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    Revision as of 22:30, 12 March 2023 by The Super MarioBobFan Bros. Movie (talk | contribs)
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    Norm of the North
    "I'm Norm of The North, King of Nothing.” You sure are right, Norm.
    Gender: Male
    Type: A Very Unlikable Protagonist and a Moronic King of Nothing
    Species: Polar bear
    Portrayed by: Rob Schneider
    Andrew Toth
    Status: Alive
    Media of origin: Norm of the North

    Norm of the North is the main protagonist of the critically panned 2016 Indian-American computer-animated film, Norm of the North and its sequels. He's voiced by Rob Schneider (in media such as Daddy Daughter Trip, 50 First Dates, 8 Crazy Nights Grown Ups, and its sequel.) in the first movie, and Andrew Toth from the second movie onward.

    Why He's King of Nothing

    1. As being a hero in the film, he has no real purpose whatsoever. His character development is extremely poor. To start with, he is mostly very unfunny and immature, he has been a total outcast and simply becomes accepted by his community while he's always been a downright loser who's very clumsy and inept.
      • Despite this, he could've been written as a sympathetic character to the point of being likable, he comes off as a pitifully depressed underachiever.
    2. The producer, Mike Young, said that Norm was based on Rudolph the Red-Nosed Reindeer, which doesn't seem even close to true.
    3. His character design is awful, as he looks more like a dog than an actual polar bear, and not a lot like a polar bear.
    4. Each time he's on-screen he does mostly something unfunny, annoying, or just downright obnoxious.
      • Even his sidekicks, the Lemmings are terrible, if not worse. What's worse is that he lets them urinate in a fish tank.
    5. He is infamous for twerking; he even does this in the ending of the first film as well.
    6. His plans shockingly didn't make any sense either, at all.
      • One of his plans is to stop condos from being built in the Arctic, but him getting involved with Mr. Greene's plans ends up boosting ratings, prompting him to go to New York, save his grandfather, and leave.
      • The other plan was to pretend to be a human disguised as a polar bear, because somehow real polar bears look like fake polar bears.
    7. He is so mostly poorly written that he even contributes to confusing and questionable logic throughout the first movie. For example:
      • In the first movie, Norm somehow knows what Florida is despite living his entire life in the Arctic.
      • In the first movie, Norm gets a lemming stuck in his mouth before he spits it out while chasing the seal; why not eat the lemming when it was in your mouth instead of chasing after the seal?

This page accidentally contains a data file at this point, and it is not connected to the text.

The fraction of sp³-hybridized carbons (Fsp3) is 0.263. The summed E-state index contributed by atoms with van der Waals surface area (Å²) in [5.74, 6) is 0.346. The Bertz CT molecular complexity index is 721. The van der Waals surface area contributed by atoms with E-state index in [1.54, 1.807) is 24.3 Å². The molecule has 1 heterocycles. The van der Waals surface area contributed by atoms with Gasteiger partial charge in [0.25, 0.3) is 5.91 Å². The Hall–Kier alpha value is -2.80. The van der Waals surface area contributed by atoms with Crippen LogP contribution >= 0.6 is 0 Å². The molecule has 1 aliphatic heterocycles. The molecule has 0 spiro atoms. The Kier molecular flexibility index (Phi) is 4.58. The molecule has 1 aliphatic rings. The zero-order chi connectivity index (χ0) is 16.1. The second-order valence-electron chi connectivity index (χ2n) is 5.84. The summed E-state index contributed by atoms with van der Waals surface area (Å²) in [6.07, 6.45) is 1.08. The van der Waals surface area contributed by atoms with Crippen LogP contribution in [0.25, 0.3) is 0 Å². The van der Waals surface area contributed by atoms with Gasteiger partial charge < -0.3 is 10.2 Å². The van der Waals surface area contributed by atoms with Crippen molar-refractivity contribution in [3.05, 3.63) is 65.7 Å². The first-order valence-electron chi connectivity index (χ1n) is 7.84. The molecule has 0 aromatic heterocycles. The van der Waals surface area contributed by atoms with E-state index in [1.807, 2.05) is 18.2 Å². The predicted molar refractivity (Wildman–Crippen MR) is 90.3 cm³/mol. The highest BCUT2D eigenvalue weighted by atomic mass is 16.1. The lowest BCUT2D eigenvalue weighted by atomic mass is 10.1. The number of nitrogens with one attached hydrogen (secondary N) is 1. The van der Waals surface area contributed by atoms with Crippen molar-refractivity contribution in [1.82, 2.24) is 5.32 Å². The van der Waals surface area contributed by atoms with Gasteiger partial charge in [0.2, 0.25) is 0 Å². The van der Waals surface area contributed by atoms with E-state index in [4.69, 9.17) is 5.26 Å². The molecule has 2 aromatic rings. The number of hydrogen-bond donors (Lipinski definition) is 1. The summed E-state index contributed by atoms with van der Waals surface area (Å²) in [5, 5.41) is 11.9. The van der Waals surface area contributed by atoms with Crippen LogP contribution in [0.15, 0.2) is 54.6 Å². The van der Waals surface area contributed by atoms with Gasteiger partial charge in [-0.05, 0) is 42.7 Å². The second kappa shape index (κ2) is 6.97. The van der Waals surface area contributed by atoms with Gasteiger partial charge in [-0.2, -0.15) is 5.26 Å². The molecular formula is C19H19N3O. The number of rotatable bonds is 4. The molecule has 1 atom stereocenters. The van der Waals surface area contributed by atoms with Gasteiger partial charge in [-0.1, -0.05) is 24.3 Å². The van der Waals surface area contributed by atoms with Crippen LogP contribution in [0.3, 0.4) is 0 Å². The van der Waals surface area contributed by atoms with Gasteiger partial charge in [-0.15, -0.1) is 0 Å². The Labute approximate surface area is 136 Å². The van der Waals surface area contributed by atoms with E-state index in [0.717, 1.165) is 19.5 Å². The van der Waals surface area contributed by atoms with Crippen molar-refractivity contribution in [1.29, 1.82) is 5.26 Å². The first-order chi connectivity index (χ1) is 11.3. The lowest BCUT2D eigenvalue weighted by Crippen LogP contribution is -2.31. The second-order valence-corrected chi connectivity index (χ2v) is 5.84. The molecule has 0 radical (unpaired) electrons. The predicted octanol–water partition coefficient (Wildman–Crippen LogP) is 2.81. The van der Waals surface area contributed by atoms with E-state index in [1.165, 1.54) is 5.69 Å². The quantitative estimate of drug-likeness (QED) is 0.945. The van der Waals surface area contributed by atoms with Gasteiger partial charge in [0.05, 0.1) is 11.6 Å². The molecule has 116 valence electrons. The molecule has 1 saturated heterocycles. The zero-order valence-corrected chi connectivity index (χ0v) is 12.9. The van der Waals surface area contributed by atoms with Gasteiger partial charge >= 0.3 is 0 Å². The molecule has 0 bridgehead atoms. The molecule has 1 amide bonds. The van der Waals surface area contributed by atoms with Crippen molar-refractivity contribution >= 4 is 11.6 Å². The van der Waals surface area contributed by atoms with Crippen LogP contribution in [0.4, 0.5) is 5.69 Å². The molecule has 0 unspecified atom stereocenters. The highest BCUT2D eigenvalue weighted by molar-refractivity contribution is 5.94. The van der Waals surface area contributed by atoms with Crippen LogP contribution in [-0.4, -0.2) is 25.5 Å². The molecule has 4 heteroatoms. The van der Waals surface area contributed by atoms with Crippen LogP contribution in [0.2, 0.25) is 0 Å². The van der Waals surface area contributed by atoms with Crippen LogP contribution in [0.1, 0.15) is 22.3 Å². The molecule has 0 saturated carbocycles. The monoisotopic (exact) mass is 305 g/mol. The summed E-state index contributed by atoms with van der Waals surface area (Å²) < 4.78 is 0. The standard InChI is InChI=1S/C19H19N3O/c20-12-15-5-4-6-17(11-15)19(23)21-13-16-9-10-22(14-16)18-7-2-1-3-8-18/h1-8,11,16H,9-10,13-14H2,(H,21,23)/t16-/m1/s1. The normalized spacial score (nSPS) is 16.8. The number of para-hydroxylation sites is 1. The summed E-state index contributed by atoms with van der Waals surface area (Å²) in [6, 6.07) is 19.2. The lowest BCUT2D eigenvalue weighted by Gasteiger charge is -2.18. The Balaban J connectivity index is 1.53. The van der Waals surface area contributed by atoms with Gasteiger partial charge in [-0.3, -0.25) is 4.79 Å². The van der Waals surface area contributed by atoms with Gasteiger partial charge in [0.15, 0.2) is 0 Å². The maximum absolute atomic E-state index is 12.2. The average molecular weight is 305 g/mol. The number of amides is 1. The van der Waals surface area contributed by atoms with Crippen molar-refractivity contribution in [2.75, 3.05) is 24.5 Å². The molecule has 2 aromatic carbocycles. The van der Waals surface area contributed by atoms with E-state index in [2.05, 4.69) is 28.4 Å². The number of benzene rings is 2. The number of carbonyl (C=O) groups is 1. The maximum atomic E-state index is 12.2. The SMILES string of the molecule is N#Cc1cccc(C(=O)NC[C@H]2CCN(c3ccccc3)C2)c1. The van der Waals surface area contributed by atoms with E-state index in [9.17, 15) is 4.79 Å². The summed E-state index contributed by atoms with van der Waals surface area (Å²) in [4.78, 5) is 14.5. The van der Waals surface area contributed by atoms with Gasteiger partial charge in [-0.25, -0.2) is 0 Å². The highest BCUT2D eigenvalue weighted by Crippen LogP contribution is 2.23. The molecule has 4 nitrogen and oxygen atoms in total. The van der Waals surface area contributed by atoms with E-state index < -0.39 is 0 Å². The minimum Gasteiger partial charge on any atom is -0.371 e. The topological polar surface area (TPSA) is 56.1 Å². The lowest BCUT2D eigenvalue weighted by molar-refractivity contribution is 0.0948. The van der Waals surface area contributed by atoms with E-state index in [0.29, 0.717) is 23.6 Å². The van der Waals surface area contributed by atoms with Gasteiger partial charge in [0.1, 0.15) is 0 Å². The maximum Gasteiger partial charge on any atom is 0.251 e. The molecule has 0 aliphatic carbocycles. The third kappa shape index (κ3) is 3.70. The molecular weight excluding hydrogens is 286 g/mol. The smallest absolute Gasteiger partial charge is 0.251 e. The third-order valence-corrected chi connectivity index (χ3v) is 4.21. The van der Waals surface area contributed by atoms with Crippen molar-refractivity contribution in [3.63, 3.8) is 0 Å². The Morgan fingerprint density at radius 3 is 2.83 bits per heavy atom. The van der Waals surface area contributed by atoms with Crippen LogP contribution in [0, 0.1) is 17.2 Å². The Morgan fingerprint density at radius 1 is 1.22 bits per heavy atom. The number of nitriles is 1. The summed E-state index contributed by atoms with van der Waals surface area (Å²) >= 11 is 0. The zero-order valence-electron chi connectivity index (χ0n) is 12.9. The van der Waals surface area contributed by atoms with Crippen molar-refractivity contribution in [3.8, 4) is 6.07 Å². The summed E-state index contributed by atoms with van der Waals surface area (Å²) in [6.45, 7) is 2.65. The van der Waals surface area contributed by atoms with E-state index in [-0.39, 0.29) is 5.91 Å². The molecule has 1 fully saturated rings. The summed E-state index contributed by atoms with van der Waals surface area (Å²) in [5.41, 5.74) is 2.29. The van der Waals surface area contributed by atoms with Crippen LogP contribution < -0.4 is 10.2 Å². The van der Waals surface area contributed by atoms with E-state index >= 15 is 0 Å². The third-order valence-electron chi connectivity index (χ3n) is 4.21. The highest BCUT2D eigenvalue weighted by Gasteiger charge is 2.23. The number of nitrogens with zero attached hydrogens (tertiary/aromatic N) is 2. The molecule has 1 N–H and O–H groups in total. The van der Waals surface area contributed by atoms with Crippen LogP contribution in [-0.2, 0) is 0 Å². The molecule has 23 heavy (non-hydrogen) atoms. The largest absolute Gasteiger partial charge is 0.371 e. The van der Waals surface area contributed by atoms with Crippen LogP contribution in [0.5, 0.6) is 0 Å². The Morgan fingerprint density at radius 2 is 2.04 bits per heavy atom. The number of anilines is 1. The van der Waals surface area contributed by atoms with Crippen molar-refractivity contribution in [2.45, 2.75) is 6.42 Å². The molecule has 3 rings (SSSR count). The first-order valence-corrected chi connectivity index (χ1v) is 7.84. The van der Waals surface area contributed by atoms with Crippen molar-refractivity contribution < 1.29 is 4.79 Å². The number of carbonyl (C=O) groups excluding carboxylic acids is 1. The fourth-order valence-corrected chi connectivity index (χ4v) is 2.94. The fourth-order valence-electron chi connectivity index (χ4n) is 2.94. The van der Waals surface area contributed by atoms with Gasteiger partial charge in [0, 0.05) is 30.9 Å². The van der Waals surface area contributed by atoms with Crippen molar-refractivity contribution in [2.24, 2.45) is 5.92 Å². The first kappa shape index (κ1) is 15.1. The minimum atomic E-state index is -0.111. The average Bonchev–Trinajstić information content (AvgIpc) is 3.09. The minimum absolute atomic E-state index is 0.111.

• On that topic, the very fact that Norm himself is a terrible predator unlike other polar bears and he still manages to survive all those years makes zero sense whatsoever, as in real life a polar bear would've starved to death if it were a terrible predator like Norm.
    8. He ignored the animals complaining about not having food by playing on a phone, which just goes to show how immature Norm is.
    9. Rob Schneider does a poor job portraying him and even his replacement, Andrew Toth in the direct-to-video sequels is not much better.
    10. He has a very poor relationship with his target audience:
      • In the first movie, he has the so-called "need" to constantly remind the audience of his goal once every ten or so minutes as if they were too stupid to know what his goal actually is, complete with the line "Don't listen to the haters".
      • In the first movie, he also wants the audience to believe that Norm is the rightful king of the Arctic, but it suffers from an emotional standpoint due to it being explained via words of exposition rather than showing it through his actions, and it also doesn't help that none of what Norm does makes him seem worthy of being a king; one technique commonly used in storytelling is "Show, don't tell!", in which however a character is described is shown through their actions so the audience would become emotionally invested within said character.

    Redeeming Qualities

    1. He does care for his grandfather as well as his girlfriend and his children.
    2. "I'm Norm of the North, King of Nothing."
      • "Excuse me, how do I get to the university?"



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